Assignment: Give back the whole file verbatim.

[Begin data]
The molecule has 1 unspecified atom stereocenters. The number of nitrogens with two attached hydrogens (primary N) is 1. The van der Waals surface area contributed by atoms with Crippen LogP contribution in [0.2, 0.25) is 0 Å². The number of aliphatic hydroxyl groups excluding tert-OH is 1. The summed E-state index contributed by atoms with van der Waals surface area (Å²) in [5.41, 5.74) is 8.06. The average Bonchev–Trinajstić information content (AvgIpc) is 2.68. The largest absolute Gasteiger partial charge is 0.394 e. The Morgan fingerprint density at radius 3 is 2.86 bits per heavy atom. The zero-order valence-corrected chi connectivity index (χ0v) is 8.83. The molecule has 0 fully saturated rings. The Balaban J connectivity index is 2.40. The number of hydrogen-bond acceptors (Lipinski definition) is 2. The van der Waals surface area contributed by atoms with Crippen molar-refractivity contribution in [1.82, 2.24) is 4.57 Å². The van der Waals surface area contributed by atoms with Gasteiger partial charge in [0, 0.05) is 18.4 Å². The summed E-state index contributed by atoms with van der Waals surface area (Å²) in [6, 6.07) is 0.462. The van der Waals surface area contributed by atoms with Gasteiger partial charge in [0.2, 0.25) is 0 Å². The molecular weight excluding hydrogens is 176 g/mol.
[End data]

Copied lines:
The molecule has 1 unspecified atom stereocenters. The number of nitrogens with two attached hydrogens (primary N) is 1. The van der Waals surface area contributed by atoms with Crippen LogP contribution in [0.2, 0.25) is 0 Å². The number of aliphatic hydroxyl groups excluding tert-OH is 1. The summed E-state index contributed by atoms with van der Waals surface area (Å²) in [5.41, 5.74) is 8.06. The average Bonchev–Trinajstić information content (AvgIpc) is 2.68. The largest absolute Gasteiger partial charge is 0.394 e. The Morgan fingerprint density at radius 3 is 2.86 bits per heavy atom. The zero-order valence-corrected chi connectivity index (χ0v) is 8.83. The molecule has 0 fully saturated rings. The Balaban J connectivity index is 2.40. The number of hydrogen-bond acceptors (Lipinski definition) is 2. The van der Waals surface area contributed by atoms with Crippen molar-refractivity contribution in [1.82, 2.24) is 4.57 Å². The van der Waals surface area contributed by atoms with Gasteiger partial charge in [0, 0.05) is 18.4 Å². The summed E-state index contributed by atoms with van der Waals surface area (Å²) in [6, 6.07) is 0.462. The van der Waals surface area contributed by atoms with Gasteiger partial charge in [0.2, 0.25) is 0 Å². The molecular weight excluding hydrogens is 176 g/mol.